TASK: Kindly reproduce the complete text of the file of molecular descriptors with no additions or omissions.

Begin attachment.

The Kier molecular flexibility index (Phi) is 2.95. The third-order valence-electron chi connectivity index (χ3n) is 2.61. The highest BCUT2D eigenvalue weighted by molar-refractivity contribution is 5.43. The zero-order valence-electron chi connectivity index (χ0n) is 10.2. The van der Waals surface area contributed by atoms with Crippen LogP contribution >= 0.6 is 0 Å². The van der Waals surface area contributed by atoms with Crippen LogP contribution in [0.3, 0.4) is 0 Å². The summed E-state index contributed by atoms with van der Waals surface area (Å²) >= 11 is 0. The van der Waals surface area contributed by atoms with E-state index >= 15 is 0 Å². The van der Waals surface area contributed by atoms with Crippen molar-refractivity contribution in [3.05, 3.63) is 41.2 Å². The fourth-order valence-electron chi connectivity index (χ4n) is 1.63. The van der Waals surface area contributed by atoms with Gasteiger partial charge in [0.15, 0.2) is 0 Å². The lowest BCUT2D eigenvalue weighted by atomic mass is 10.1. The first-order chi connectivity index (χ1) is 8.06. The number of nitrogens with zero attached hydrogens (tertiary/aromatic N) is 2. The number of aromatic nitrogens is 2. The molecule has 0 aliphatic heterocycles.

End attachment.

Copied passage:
The Kier molecular flexibility index (Phi) is 2.95. The third-order valence-electron chi connectivity index (χ3n) is 2.61. The highest BCUT2D eigenvalue weighted by molar-refractivity contribution is 5.43. The zero-order valence-electron chi connectivity index (χ0n) is 10.2. The van der Waals surface area contributed by atoms with Crippen LogP contribution >= 0.6 is 0 Å². The van der Waals surface area contributed by atoms with Crippen LogP contribution in [0.3, 0.4) is 0 Å². The summed E-state index contributed by atoms with van der Waals surface area (Å²) >= 11 is 0. The van der Waals surface area contributed by atoms with E-state index >= 15 is 0 Å². The van der Waals surface area contributed by atoms with Crippen molar-refractivity contribution in [3.05, 3.63) is 41.2 Å². The fourth-order valence-electron chi connectivity index (χ4n) is 1.63. The van der Waals surface area contributed by atoms with Gasteiger partial charge in [0.15, 0.2) is 0 Å². The lowest BCUT2D eigenvalue weighted by atomic mass is 10.1. The first-order chi connectivity index (χ1) is 8.06. The number of nitrogens with zero attached hydrogens (tertiary/aromatic N) is 2. The number of aromatic nitrogens is 2. The molecule has 0 aliphatic heterocycles.